It’s hard to argue that the Gators don’t deserve the top spot with two national championship victories, three BCS bowl wins, two conference championships and five bowl appearances in the past five years. Considering they play in college football’s toughest conference, what Urban Meyer’s program has been able to accomplish in the past five years has been incredibly impressive. The program dodged a bullet when Meyer rejoined the team.

2. Ohio State Buckeyes (58)

National Championship: ’07-L, ’06-RU
BCS Bowl: ’09-W, ’08-L, ’05-W
Conference Championship: ’09-W, ’08-RU, ’07-W, ’06-W, ’05-RU

The Buckeyes are subjected to criticism every year because they play in a weak conference that doesn’t have a title game, but keep in mind that they have absolutely owned the Big Ten over the past five years. They have finished no worse than second in each of the past five seasons and have also appeared in two title games. While it’s true they lost in both of those appearances, just getting there helped them greatly in these rankings.

3. Texas Longhorns (49)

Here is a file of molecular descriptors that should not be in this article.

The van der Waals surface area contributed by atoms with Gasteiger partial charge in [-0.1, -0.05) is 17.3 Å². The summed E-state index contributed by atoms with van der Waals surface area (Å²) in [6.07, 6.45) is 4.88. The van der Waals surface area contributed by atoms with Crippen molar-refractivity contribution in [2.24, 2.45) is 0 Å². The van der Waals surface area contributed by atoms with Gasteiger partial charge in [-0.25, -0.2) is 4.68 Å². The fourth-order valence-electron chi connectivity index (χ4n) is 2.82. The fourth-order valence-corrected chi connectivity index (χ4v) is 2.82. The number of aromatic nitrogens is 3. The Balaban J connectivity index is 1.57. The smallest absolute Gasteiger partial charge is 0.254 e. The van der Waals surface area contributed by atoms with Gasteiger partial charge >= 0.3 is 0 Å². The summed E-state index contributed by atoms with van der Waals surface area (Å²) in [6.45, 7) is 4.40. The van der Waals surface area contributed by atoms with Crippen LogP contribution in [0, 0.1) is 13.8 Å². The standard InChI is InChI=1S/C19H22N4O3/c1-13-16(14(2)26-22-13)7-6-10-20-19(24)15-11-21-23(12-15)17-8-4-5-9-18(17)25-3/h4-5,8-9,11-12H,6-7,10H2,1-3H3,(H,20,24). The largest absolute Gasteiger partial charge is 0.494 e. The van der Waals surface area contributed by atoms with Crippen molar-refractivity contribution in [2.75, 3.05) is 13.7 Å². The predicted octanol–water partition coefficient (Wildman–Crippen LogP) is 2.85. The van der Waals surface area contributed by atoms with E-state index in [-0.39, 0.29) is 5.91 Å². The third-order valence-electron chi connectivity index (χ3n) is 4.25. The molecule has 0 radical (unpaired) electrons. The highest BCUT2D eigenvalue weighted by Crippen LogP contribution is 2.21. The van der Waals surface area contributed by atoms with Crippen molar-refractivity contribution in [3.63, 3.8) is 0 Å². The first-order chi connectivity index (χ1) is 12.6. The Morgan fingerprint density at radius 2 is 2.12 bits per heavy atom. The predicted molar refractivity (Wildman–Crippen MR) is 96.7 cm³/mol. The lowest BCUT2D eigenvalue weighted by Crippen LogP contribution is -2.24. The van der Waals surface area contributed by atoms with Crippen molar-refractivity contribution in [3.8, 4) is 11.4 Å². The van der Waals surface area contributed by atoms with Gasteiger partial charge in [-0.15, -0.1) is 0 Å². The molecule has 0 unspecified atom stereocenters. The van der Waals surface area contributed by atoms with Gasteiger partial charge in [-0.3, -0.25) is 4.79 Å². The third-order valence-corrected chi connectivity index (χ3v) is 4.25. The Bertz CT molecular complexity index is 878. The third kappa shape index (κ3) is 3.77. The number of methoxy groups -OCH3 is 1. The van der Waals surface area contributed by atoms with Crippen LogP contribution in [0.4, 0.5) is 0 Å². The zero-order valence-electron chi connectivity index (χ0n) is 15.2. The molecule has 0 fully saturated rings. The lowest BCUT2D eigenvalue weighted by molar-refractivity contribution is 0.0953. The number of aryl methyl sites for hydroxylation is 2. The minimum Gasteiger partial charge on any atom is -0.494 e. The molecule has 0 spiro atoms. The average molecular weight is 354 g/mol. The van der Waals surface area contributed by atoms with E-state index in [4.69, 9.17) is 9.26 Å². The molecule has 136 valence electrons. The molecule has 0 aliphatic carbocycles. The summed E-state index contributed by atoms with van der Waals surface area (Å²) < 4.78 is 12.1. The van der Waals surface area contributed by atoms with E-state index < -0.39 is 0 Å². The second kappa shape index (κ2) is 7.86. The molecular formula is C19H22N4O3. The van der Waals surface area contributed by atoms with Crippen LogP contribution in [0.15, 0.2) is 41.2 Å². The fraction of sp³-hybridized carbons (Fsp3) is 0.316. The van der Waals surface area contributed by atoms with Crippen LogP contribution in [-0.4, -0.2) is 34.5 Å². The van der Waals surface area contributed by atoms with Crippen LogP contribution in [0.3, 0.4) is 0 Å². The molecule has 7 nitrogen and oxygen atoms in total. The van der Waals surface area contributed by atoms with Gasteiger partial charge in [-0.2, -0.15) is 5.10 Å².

National Championship: ’09-L, ’05-W
BCS Bowl: ’08-W,
Conference Championship: ’09-W, ’05-W
Major Bowl Appearance: ’07, ’06

The Longhorns have been a model of consistency. They’ve made a bowl appearance in each of the last five years, won a national championship in 2005 and made a title appearance this past last year. It’ll be interesting to see how Mack Brown’s program fares in 2010 now that Colt McCoy has graduated and youngster Garrett Gilbert is set to take over at quarterback.

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#5 Villanova beats #4 West Virginia

The Wildcats upended the Mountaineers, 82-75, in Morgantown behind 21 points from Scottie Reynolds and 17 points from Corey Fisher.

In Reynolds, Fisher and Reggie Redding, Villanova certainly has the guard play to make a deep run come March, but they lack the size inside to handle the likes of Kansas’s Cole Aldrich or Kentucky’s DeMarcus Cousins. I think ‘Nova will run into trouble in a matchup with Kansas and Kentucky because both teams have good guard play and the requisite size down low.

The Mountaineers look like another Bobby Huggins-coached team. They’re physical and play good defense, but can go through long stretches where they have trouble scoring.